My brother, the enthusiastic and concerned convention-goer.
Another highly anticipated E3 has come, and is soon to be gone, (depending on when you read this of course). And while everyone's hard at work discussing the latest happenings and expo surprises, I'm left wondering simply what my brother would think about all this news. Unfortunately my brother isn't around anymore to make any witty comments about the downsized expo on his blogs idorkas.blogspot, and ryohazuki.1up -- someone whose opinions I respected, and enjoyed hearing, is gone.
What would he say about FFXIII on 360, Gears of War 2, and the overhauled XBL dashboard with avatars? I'm sure he'd be thrilled about it all, especially the 'Mii wannabes' for the 360. It just feels so weird to be unable to discuss with him the everyday blurbs from the game industry, or the newest movies coming out like, The Dark Knight, or to just share a joke or have a conversation with him. I feel like a part of me is missing, and indeed, it is.
My brother Christian, better known around these parts as Ryo, had been attending the expo since 1999, his last one being 2006, after it was announced E3 would be changing it's format. He loved the show, (he has the collection of badges to prove it), and he loved sharing his event coverage with his readers. He would really get into the fun of going to a Con. We would always push each other to see who could turn out the better blog, rushing to do a writeup that included loads of pictures, and details about our experiences. In my mind, my brother made me a better blogger because of our brotherly competitiveness that extended beyond blogging and games, but with everyday life as well.
Unlike most videogame enthusiasts out there, my brother never wanted to write officially for any game publications. He never wanted to be a 'game journalist', or anything associated with being a game journalist. He wanted to operate independently to be able to deliver content, the way he wanted to, without any organization filtering his interests or directing his posts. He wrote from the heart, and wanted to keep it that way, posting about things that mainstream press didn't bother to cover, obscure niche games, and more.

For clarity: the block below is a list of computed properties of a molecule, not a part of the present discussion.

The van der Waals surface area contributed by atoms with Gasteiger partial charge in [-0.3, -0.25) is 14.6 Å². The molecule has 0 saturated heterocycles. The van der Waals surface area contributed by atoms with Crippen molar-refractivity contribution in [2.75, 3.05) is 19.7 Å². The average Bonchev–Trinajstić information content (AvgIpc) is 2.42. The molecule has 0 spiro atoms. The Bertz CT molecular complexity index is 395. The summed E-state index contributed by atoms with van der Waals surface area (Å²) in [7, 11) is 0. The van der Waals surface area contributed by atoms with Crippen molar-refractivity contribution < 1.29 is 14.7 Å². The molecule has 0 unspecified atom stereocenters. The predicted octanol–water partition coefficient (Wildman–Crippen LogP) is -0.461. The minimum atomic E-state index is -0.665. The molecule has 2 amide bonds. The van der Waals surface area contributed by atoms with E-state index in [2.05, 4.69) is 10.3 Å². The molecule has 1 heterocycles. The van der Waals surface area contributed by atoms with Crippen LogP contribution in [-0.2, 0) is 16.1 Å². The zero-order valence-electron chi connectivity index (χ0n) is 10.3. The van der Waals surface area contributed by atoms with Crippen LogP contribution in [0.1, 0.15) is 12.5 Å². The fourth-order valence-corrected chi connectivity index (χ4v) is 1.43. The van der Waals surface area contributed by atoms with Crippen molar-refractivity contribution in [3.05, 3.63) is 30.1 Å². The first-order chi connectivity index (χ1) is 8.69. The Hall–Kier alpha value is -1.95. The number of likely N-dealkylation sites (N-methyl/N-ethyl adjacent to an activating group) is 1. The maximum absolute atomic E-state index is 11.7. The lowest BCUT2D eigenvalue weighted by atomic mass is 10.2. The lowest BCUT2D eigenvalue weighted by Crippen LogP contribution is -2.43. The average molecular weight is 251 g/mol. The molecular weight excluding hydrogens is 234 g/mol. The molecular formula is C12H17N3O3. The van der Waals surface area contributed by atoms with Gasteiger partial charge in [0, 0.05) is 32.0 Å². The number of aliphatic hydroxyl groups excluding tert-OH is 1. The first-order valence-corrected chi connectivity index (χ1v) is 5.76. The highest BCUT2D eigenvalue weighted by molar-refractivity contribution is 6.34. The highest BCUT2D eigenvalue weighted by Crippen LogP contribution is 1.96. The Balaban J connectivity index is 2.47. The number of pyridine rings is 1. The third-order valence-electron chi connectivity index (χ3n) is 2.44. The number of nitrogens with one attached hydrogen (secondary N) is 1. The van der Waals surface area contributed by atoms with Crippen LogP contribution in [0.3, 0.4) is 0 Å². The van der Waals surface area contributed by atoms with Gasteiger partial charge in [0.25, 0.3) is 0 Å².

He loved being a convention-goer, so naturally E3 wasn't the only show that he would regularly attend. He had been to CES for several years because he's a total gadget freak, and every time we would see each other over the Holiday's he'd ask me if I wanted to go to CES in Vegas which happened a few days after New Year's. I always had an excuse not to go, thinking about it now, I definitely regret never taking up his offer.
He always wanted to make sure his friends and strangers, had opportunities to experience things that he enjoyed. Like I remember one year a 1UP member expressed their desire to attend E3 but they were running low on funds or something like that, so they put the word out on 1UP. When my brother ran into that person who actually made it to the expo, he remembered what they had said online, so he offered to take them out to eat. And he did, I was there. Tired and hungry after a long day at E3, the three of us walked over to a Firehouse restaurant in downtown LA not too far from the convention center. We all looked like touristy teenagers, and you could tell that this Firehouse restaurant (Engine Co. No. 28) wasn't the type of place for us, but rather an older crowd of business people, and office workers. And yet my brother didn't care. He walked up in there, and asked for a table. I could tell they were a little put off by servicing the three of us with all our convention swag bags, but my brother didn't give a damn, he was hungry, and he didn't care what they thought. We ordered whatever we wanted from the menu, and he paid for it without hesitation. Always so generous.
After the restaurant, I remember there was a homeless guy who approached us asking for money as we walked back to the convention center. My brother literally opened his wallet, and gave him a few dollars. Me and the other 1UP member were pretty surprised. I told him afterward that what he did was pretty dangerous, the guy could have snatched the wallet from his hands, or worse. Again, he didn't care, he felt like being generous.
So, thinking of E3, will always call to mind some really good memories of my brother. E3 2005 in particular was very memorable. My brother did some great blog coverage too. As time goes on, I'm constantly reminded of him, which is good, because I would rather remember him, then to go on with life without thinking of my brother. Read his past E3 blogs Here.